Others talk about being long-suffering fans. They've got nothing on me. I'm based in Tokyo covering the run-up to next year's Olympics for The Associated Press — hard-bitten, cynical, and a hack who has covered a dozen Olympics and soccer World Cups. I'd almost forgotten how attached mere fans get to their local teams — until the Blues got close to the prize, making me extremely superstitious.
I refused to watch the final game, which I could have even from Japan. I shut off my cellphone when the Blues started playing at 9 a.m. in Tokyo, afraid I might jinx them if I peeked at the score. I only got the news when Kelly, a former St. Louis neighbor, sent me a text: "The Cup is ours!"
And imagine, I haven't lived in my hometown for almost 30 years as I've followed stories around the world for the AP. I can do more than simply reference those early Blues teams. I was one of the fans down in front of the old Arena on Oakland Avenue that first season when hockey suddenly became the most popular game in town — at least in the winter when the Cardinals weren't playing.
And remember, the Blues took the ice for the first time in 1967, just after the Cardinals had beaten the Red Sox in the World Series. Boston again. Boston and St. Louis have been tied up in lots of drama over the years. The Cardinals beat the Red Sox in the 1946 World Series — Enos Slaughter's Mad Dash — and again in '67, but lost in '04 — to end the 86-year curse — and again in 2013.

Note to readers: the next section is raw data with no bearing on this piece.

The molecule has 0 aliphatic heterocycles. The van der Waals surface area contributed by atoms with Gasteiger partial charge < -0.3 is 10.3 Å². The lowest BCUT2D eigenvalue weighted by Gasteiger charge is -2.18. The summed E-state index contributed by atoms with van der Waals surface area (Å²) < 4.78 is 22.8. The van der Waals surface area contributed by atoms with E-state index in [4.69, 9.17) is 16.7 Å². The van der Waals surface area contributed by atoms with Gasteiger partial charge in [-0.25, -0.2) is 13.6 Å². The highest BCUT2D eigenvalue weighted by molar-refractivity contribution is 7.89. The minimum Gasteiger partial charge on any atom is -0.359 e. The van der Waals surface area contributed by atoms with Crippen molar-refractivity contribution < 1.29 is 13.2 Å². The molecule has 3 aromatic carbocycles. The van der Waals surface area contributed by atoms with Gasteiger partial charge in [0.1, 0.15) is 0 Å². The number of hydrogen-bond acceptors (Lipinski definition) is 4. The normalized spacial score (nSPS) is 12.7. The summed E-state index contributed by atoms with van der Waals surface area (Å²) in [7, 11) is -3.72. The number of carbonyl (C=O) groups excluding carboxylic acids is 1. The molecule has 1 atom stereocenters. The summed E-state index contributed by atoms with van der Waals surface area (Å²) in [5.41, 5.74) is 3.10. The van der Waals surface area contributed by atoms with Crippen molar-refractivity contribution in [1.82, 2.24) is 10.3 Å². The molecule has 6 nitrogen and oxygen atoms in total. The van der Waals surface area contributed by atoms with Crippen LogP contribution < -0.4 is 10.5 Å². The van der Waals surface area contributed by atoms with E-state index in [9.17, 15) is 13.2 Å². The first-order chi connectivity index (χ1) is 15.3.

There's of course the 2002 Super Bowl, in which the New England Patriots beat the St. Louis Rams, a team that never had the deep roots of the Blues or Cardinals. If you go way back, it was the 1958 St. Louis Hawks with 50 points by Bob Pettit in the seventh game who upset the Boston Celtics with Bob Cousy and an injured Bill Russell in the NBA finals. The Hawks and Celtics met three other times in the 50s and early 60s with the Celtics taking all three.
In a sad twist, it was partly the instant popularity of the Blues that drove the Hawks — with Zelmo Beaty and Lou Hudson — to Atlanta after the 1967-68 season. That first Blues season, my life-long buddy Don and I would buy a $2.75 ticket — the cheapest, of course — to get in and watch Glenn Hall, Al Arbour, Noel Picard, Red Berenson — and of course, the Plager Brothers and coach Scotty Bowman take the ice, always to an organ serenade: "When the Blues Go Marching In."
Then there was the radio call of the-late Dan Kelly on KMOX, a Canadian who taught the city about dekes and power plays, and explained the two-line offside rule — now thankfully gone from the game. My proudest moment as a kid might have come in the Summer of '68 when I had my photograph taken with defenseman Jimmy Roberts at a hole-in-one golf tournament in the city's famed Forest Park. It ran the next day in the morning newspaper, the now-defunct St. Louis Globe-Democrat.
I swore I'd never lose the clip. But I did, as I have many others in a long career of sports writing that never included one about the Blues winning the Stanley Cup. Until now.
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